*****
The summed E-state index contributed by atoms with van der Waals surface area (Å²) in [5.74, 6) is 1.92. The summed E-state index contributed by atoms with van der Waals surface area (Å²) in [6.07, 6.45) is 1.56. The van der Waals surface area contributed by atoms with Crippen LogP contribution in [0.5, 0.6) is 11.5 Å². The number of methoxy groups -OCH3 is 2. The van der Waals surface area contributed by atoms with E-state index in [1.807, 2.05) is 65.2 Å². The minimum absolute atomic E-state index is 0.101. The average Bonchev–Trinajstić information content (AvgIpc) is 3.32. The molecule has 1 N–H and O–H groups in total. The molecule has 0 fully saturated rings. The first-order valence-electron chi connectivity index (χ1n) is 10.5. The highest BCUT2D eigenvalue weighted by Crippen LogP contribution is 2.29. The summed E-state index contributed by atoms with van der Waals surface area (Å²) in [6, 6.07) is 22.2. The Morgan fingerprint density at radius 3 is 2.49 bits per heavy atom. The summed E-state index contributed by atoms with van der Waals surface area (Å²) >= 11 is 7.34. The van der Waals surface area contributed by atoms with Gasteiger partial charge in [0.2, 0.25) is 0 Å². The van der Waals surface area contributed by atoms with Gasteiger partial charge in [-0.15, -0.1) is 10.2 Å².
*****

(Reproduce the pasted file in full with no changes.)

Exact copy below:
The summed E-state index contributed by atoms with van der Waals surface area (Å²) in [5.74, 6) is 1.92. The summed E-state index contributed by atoms with van der Waals surface area (Å²) in [6.07, 6.45) is 1.56. The van der Waals surface area contributed by atoms with Crippen LogP contribution in [0.5, 0.6) is 11.5 Å². The number of methoxy groups -OCH3 is 2. The van der Waals surface area contributed by atoms with E-state index in [1.807, 2.05) is 65.2 Å². The minimum absolute atomic E-state index is 0.101. The average Bonchev–Trinajstić information content (AvgIpc) is 3.32. The molecule has 1 N–H and O–H groups in total. The molecule has 0 fully saturated rings. The first-order valence-electron chi connectivity index (χ1n) is 10.5. The highest BCUT2D eigenvalue weighted by Crippen LogP contribution is 2.29. The summed E-state index contributed by atoms with van der Waals surface area (Å²) in [6, 6.07) is 22.2. The Morgan fingerprint density at radius 3 is 2.49 bits per heavy atom. The summed E-state index contributed by atoms with van der Waals surface area (Å²) >= 11 is 7.34. The van der Waals surface area contributed by atoms with Gasteiger partial charge in [0.2, 0.25) is 0 Å². The van der Waals surface area contributed by atoms with Gasteiger partial charge in [-0.15, -0.1) is 10.2 Å².